Recently I attended an interesting investment conference at Columbia University. The occasion brought together some of the world’s most respected money managers and financial industry professionals. I marveled at the fact that men and women who represented over $100 billion stood on stage at one point. I was more impressed, however, by the way the speakers and panel participants conducted themselves. Confidence is the key to public speaking, a major part of any public relations strategy. And confidence in public speaking was the message that Leon Cooperman drove home at the conference.
Cooperman is a Wall Street legend, someone who has been in the game for over 40 years. During his keynote address at the Columbia U. conference, Cooperman made no bones about the fact that he is filthy rich — or the fact that he sometimes works more hours in a day than some people work in a week. He joked that he “dates his wife on weekends.”
A stout man in his early 60s, Cooperman strode to the podium, took off his suit jacket, and got down to business. He spoke clearly, and though he spoke with little inflection, he was not monotone. He came off like an economics professor who knows how to speak in plain English, which is no small feat. (Something you’ll learn if you ever take a course in microeconomics.) He maintained constant eye contact with the audience; he used a PowerPoint presentation to augment, not drive, his address; and he sprinkled in anecdotes to keep the speech light.
When it came time for a Q&A session, Cooperman listened intently to the questions, asking more than once for clarification. He typically took a few moments to compose his thoughts before speaking, making it clear that he took great care with his answers and made an honest attempt to stay on-topic. His keynote address was engaging, educational, thought-provoking, and at amusing. In other words, it was close to perfect.
After Cooperman spoke, there was a panel discussion. The subject of the discussion was so narrowly focused that I didn’t quite grasp the topic. After the panel’s participants answered the moderator’s first question, it was all downhill. The discussion jumped from one topic to the next and the audience’s interest waned. One conference attendee in my vicinity actually nodded off during the panel. Okay, that may have been me.
I’ve been a panel moderator before, and I know how important it is for the moderator to do two things: 1.) keep the panel participants on-topic and 2.) stay out of the way. In this case, I don’t blame the moderator as much as I blame whomever picked a topic so narrow that it could only be discussed in broad, boring strokes.
After lunch, we were treated to another panel discussion. The topic was very interesting and timely, and the participants were all on the ball. The panel was still boring, however, because everyone was in agreement. The topic — activist investing — was a hot topic on Wall Street. I was hoping for a clash of opinion. The audience would have been better-served if the panel had included more aggressive participants. More interesting questions from the moderator wouldn’t have gone amiss, either.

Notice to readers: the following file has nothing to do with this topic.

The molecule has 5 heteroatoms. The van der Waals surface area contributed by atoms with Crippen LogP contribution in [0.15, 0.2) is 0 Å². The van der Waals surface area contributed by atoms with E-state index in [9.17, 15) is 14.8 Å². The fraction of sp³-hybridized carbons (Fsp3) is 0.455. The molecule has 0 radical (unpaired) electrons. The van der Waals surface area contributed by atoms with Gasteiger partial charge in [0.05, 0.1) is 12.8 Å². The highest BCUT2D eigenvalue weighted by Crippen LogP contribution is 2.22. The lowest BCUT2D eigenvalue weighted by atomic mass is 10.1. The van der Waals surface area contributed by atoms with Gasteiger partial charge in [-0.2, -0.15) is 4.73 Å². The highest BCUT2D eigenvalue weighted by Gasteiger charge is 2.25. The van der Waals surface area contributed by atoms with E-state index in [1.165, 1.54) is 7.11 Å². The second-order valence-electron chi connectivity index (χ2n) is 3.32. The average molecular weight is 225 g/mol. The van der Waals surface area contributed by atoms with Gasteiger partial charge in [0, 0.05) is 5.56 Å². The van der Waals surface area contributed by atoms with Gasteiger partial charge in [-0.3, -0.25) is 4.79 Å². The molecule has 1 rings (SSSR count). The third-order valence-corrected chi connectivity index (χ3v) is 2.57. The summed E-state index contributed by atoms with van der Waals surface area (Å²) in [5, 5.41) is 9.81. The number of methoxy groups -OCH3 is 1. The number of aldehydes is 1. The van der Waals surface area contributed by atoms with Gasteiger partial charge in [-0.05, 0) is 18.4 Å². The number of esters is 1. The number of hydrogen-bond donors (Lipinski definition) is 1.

The final panel of the day was the best, and probably why most people attended the conference. Three of the best professional investors in the world talked about where the direction of oil and copper prices, and their current stock favorites. It was porn for the Wall Street set, and the audience loved every second of it.
The final panel was also the most interesting, simply because of the participants were well-informed and armed with considered questions. There was rarely a second of hesitation when it came to answering questions. The panel’s participants were true experts, people with serious convictions. There was no hemming and hawing, just engaging discussion.
When the conference was over, I realized how many mistakes I had made during recent public speaking engagements. I did not prepare well beforehand; I did a poor job of keeping the conversation flowing. I spoke too much, trying to fill in conversational gaps. I relied too much on humor and not enough on insight. I also did not speak with enough conviction, often hedging instead of leaving myself open for criticism. Again, that’s not exactly what an expert would do.
Public speaking, as many people know, can be a terrifying experience. Some people are naturals, while others should probably avoid getting up to say “thank you” at a birthday party. Preparation, confidence, and the ability to engage an audience are the keys to a successful public speaking engagement. Without them, your audience will be counting sheep.
This article, written by Ben Silverman, originally appeared in PR Fuel (http://www.ereleases.com/prfuel), a free weekly newsletter from eReleases (http://www.ereleases.com), the online leader in affordable press release distribution. To subscribe to PR Fuel, visit: http://www.ereleases.com/prfuel/subscribe/.